Switch-hitting a challenge to truly master

Switch-hitting a challenge to truly master

Switch-hitting a challenge to truly master
Chipper Jones stood on his natural side of the plate, the right side, as Nationals lefty Sean Burnett sent an 82-mph changeup floating to the outside corner. The ball stayed belt high, and Jones reached out to line a two-run single into left field.

The hit cut Washington's lead over Atlanta to two runs, helping the Braves eventually seal a dramatic 11-10 comeback win last Friday at Nationals Park. It also gave Jones 1,598 career RBIs, the most in history by a player whose primary position was third base, passing Hall of Famer George Brett.

Jones' journey to that career milestone can be attributed to numerous factors, but in his mind, one tops the list. It goes back to the other side of the plate, the unnatural one, which gradually became a second home for Jones through years of practice.

"It certainly took a while to get a grasp on the left-handed swing," Jones said a few hours before his big hit, "but it's the No. 1 reason I'm sitting here at age 40, still playing."

Indeed, switch-hitting can be an invaluable weapon in a player's arsenal, but also an unwieldy one. Few have harnessed it as successfully as Jones or Cardinals first baseman Lance Berkman. Among switch-hitters, those two rank behind only Mickey Mantle in career OPS+, a statistic that adjusts a player's on-base-plus-slugging percentage for ballpark and league. They rank behind only Mantle and Eddie Murray in home runs.

But Jones will retire at season's end, and the 36-year-old Berkman might not be far behind. He was considering such a move back in May before receiving a better-than-expected diagnosis on his injured right knee.

Switch-hitters aren't disappearing. Between 20 and 30 tend to qualify for the batting title in a given season; so far in 2012, there are 25, including younger All-Star selections Asdrubal Cabrera, Melky Cabrera, Pablo Sandoval and Matt Wieters. MLB.com's Top 100 Prospects list includes seven who bat from both sides.

But the only active switch-hitter younger than 30 who has produced a 30-homer season is 29-year-old Kendrys Morales. Through Monday, one switch-hitter in his 20s had as many as 15 round-trippers this season: Boston's Jarrod Saltalamacchia.

"I don't know if I see the influx of good, young power-hitting switch-hitters," Jones said. "But you're starting to see the game trend back toward speed and the ability to manufacture runs ever since we got steroids out of the game.

"It's not an easy thing to do, to go out and hit for average and power from both sides of the plate. It's a little bit easier to do one or the other."

If a shift in that dynamic is occurring, Chili Davis has a firsthand view. He smacked 350 homers in 19 big league seasons, but as a first-year hitting coach with the A's, his switch-hitting pupils now include power-challenged middle infielders Cliff Pennington and Jemile Weeks.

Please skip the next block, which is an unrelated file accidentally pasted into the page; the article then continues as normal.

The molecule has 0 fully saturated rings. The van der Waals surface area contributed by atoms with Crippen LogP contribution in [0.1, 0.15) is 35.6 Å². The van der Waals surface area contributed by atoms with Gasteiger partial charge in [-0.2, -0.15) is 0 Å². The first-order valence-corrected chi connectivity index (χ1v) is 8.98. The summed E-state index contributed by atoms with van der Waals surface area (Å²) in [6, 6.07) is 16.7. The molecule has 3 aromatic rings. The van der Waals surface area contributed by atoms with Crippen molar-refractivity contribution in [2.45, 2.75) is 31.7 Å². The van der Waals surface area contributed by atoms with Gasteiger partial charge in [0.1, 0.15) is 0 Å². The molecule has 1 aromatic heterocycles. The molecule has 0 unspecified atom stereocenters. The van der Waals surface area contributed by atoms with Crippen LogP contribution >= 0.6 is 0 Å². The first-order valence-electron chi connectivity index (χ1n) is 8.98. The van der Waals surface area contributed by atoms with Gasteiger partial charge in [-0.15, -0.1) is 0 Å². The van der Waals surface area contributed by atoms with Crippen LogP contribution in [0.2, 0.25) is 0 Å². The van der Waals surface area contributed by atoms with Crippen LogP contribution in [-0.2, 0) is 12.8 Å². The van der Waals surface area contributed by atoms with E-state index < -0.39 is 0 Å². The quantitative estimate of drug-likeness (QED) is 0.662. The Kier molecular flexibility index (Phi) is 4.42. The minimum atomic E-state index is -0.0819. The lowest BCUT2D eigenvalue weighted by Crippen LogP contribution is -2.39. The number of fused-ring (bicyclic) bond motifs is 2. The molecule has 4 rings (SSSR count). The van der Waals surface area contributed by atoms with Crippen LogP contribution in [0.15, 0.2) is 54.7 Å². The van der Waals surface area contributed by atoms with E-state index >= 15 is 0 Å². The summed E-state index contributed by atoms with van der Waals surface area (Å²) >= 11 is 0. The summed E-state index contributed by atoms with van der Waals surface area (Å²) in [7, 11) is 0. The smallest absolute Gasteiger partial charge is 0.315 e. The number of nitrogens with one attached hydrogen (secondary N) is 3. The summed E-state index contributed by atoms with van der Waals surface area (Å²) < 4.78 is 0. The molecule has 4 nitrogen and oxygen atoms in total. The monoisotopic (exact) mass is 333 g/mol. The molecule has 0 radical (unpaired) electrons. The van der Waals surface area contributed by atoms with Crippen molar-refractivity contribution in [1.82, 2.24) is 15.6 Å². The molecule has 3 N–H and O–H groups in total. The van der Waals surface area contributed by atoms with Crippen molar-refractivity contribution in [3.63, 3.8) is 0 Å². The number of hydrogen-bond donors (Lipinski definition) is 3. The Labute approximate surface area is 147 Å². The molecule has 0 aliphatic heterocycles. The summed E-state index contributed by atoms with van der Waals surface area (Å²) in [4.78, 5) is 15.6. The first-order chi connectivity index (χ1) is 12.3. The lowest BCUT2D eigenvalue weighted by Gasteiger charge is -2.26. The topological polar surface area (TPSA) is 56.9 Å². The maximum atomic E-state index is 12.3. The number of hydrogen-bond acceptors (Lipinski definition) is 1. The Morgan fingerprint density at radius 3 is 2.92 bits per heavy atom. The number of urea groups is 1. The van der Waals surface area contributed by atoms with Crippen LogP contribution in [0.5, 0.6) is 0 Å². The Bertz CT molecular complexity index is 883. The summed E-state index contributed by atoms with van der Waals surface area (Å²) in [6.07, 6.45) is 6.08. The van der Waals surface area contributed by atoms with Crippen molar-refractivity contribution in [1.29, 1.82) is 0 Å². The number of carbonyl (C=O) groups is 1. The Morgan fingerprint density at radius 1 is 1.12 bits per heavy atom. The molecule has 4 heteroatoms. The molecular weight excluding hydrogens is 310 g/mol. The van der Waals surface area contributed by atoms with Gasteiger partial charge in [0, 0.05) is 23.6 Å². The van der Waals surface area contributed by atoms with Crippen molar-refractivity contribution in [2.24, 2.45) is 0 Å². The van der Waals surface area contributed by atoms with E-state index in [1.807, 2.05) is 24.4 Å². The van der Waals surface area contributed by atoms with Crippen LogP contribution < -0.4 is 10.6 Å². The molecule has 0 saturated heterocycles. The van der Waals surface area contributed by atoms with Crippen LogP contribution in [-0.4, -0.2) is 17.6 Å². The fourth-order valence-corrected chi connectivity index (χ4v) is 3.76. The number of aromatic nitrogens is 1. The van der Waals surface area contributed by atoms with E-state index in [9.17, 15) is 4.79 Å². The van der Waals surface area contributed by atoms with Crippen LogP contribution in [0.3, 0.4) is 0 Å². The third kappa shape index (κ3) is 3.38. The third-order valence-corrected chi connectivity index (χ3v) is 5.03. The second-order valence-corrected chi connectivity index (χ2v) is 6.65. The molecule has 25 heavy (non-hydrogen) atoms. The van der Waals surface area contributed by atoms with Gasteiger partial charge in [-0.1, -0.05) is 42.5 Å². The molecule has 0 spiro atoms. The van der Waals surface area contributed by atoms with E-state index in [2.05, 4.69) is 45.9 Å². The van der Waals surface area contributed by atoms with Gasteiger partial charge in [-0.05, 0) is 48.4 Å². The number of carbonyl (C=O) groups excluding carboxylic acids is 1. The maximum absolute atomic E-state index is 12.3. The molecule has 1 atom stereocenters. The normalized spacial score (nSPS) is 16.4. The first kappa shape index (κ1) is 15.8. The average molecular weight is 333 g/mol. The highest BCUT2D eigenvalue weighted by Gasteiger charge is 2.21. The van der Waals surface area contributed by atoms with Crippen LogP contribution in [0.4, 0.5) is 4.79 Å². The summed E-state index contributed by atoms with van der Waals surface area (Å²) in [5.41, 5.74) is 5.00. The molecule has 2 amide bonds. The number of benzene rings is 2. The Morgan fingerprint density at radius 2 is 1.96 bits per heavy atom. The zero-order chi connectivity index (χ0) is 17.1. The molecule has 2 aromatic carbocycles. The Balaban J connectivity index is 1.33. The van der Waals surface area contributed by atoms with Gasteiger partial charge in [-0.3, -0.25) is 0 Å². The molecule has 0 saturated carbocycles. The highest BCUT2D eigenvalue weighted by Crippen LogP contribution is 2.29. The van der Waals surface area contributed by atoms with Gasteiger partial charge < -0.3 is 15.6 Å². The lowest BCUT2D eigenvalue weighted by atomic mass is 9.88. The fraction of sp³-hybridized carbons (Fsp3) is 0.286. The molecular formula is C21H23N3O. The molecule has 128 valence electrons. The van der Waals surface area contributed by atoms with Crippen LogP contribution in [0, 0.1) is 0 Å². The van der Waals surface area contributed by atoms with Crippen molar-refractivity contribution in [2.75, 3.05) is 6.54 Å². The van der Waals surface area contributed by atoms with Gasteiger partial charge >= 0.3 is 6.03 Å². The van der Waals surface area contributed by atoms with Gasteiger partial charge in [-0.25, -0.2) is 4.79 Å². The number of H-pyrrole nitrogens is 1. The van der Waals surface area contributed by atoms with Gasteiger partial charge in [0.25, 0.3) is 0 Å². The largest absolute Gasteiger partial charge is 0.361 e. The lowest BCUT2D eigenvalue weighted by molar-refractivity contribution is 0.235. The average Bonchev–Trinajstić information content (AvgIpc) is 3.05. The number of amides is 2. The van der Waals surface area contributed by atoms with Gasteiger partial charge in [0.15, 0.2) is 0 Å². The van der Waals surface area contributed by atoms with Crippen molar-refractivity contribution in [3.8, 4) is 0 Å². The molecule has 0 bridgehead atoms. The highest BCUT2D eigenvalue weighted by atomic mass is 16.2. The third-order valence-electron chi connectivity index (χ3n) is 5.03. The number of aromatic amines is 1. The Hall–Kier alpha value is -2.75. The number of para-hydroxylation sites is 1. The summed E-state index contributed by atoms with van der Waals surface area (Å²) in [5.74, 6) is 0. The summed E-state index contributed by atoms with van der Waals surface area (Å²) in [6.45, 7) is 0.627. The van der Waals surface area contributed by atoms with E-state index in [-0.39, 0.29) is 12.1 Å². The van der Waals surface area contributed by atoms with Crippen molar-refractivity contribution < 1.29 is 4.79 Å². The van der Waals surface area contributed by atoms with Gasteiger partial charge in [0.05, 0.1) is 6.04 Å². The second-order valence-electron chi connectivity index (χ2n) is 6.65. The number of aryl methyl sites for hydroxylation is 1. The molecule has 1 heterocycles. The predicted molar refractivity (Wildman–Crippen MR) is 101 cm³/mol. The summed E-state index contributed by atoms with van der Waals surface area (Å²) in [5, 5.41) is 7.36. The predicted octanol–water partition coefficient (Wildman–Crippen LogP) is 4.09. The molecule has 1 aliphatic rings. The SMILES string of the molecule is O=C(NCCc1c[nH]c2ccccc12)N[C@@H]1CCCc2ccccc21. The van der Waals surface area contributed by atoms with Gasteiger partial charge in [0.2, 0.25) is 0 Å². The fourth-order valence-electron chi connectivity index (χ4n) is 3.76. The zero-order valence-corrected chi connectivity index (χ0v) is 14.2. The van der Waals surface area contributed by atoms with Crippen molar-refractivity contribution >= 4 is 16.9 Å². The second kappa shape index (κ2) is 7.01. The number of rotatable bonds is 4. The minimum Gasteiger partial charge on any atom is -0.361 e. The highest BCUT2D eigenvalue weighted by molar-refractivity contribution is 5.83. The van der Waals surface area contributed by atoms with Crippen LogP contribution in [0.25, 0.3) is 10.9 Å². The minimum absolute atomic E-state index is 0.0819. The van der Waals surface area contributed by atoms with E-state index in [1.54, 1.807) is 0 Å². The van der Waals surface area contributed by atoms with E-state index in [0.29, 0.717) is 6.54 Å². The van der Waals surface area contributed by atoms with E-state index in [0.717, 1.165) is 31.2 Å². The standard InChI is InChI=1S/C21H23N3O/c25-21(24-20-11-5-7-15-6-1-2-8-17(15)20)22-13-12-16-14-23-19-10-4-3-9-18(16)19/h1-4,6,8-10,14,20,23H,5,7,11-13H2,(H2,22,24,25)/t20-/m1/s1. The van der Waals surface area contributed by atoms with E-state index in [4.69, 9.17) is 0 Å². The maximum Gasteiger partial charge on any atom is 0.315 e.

"They've struggled, both of them, this year, and this should probably be the biggest learning year for them," Davis said. "It's a challenge to work with them because I was a different type of switch-hitter than them. I was more of a power guy."

Weeks has scuffled from the left side in posting an overall OPS of .602 through Thursday. Pennington's troubles from the right side are weighing down his .541 mark. It's a situation that illustrates the obstacles facing switch-hitters, who must in some ways put in twice as much work as their peers.

"The disadvantage is you have two different swings to worry about," Berkman said. "It's hard to keep one swing tuned up, much less two."

Berkman described himself as more pull-heavy right-handed and more capable of driving the ball to the opposite way left-handed. Jones called his swings "polar opposites," simple and compact from the right side, complex and full of moving parts from the left. Over the course of a season, there might be one month when both feel "spot-on," Jones said.

While a switch-hitter holds a constant platoon advantage over the pitcher, opposing teams can deploy their bullpens in a way that best exploits whichever swing is trailing behind the other.

"Understand that the numbers, everything they look at in order to go to that bullpen and bring someone in to pitch to you is to get you on the side that they think you're weaker on," Davis said. "Keeping both sides clicking was huge."

It's a challenge that Jones believes is worthy of pursuit. Without his ability to hit both ways, he doubts he still would be playing, or that the Braves would have made him the No. 1 overall pick of the 1990 First-Year Player Draft.

That doesn't make it an art everyone should practice. Jones was seven when his father introduced him. Berkman was five.

"I think to be really good at it, you have to start pretty early," Berkman said. "Most of the guys that I know that are successful at it have done it their whole lives."

Beyond an early start, Jones identified mental toughness as a key factor.

"You're going to go through your streaks where you can't throw it up and hit it from one side, and you can't miss it from the other, and vice versa," he said.

Despite those impediments, Davis believes switch-hitting will continue to have a place in the game.

"It keeps you in the lineup every day, if you can do it," he said.

Perhaps even at age 40.

Andrew Simon is a contributor to MLB.com. This story was not subject to the approval of Major League Baseball or its clubs.